Experimental infection with the hookworm, Necator americanus, is associated with stable gut microbial diversity in human volunteers with relapsing multiple sclerosis
Helminth-associated changes in gut microbiota composition have been hypothesised to contribute to the immune-suppressive properties of parasitic worms. Multiple sclerosis is an immune-mediated autoimmune disease of the central nervous system whose pathophysiology has been linked to imbalances in gut microbial communities.
In the present study, we investigated, for the first time, qualitative and quantitative changes in the faecal bacterial composition of human volunteers with remitting multiple sclerosis (RMS) prior to and following experimental infection with the human hookworm, Necator americanus (N+), and following anthelmintic treatment, and compared the findings with data obtained from a cohort of RMS patients subjected to placebo treatment (PBO). Bacterial 16S rRNA high-throughput sequencing data revealed significantly decreased alpha diversity in the faecal microbiota of PBO compared to N+ subjects over the course of the trial; additionally, we observed significant differences in the abundances of several bacterial taxa with putative immune-modulatory functions between study cohorts. Parabacteroides were significantly expanded in the faecal microbiota of N+ individuals for which no clinical and/or radiological relapses were recorded at the end of the trial.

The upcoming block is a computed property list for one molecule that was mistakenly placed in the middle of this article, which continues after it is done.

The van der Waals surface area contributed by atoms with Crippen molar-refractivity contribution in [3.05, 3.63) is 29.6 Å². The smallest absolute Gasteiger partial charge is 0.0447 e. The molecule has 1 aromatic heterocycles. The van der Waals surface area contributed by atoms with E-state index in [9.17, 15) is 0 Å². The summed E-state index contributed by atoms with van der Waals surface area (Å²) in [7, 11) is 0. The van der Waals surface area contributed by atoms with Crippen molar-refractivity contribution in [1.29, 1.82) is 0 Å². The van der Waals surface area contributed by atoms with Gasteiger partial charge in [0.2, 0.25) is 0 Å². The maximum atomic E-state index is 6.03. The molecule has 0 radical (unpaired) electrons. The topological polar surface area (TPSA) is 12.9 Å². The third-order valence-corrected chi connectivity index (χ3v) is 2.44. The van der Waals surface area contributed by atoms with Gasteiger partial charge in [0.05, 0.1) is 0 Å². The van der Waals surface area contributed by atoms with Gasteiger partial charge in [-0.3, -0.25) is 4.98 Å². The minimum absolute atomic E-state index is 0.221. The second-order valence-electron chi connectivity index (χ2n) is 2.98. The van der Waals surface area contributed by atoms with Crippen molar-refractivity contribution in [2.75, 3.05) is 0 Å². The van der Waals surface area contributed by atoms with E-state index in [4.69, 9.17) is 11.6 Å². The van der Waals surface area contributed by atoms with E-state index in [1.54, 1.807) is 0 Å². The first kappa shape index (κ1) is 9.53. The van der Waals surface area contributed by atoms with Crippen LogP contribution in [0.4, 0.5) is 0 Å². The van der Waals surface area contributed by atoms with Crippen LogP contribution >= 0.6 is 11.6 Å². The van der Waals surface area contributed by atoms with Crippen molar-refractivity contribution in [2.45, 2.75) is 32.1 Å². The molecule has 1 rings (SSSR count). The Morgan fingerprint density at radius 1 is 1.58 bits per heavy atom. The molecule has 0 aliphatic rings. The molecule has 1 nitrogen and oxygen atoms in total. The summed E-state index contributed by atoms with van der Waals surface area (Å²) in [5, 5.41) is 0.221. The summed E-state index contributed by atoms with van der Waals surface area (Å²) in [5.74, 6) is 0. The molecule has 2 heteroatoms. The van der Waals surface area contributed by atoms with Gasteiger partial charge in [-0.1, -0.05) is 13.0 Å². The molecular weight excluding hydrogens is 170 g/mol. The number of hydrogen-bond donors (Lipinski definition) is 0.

Overall, our data lend support to the hypothesis of a contributory role of parasite-associated alterations in gut microbial composition to the immune-modulatory properties of hookworm parasites.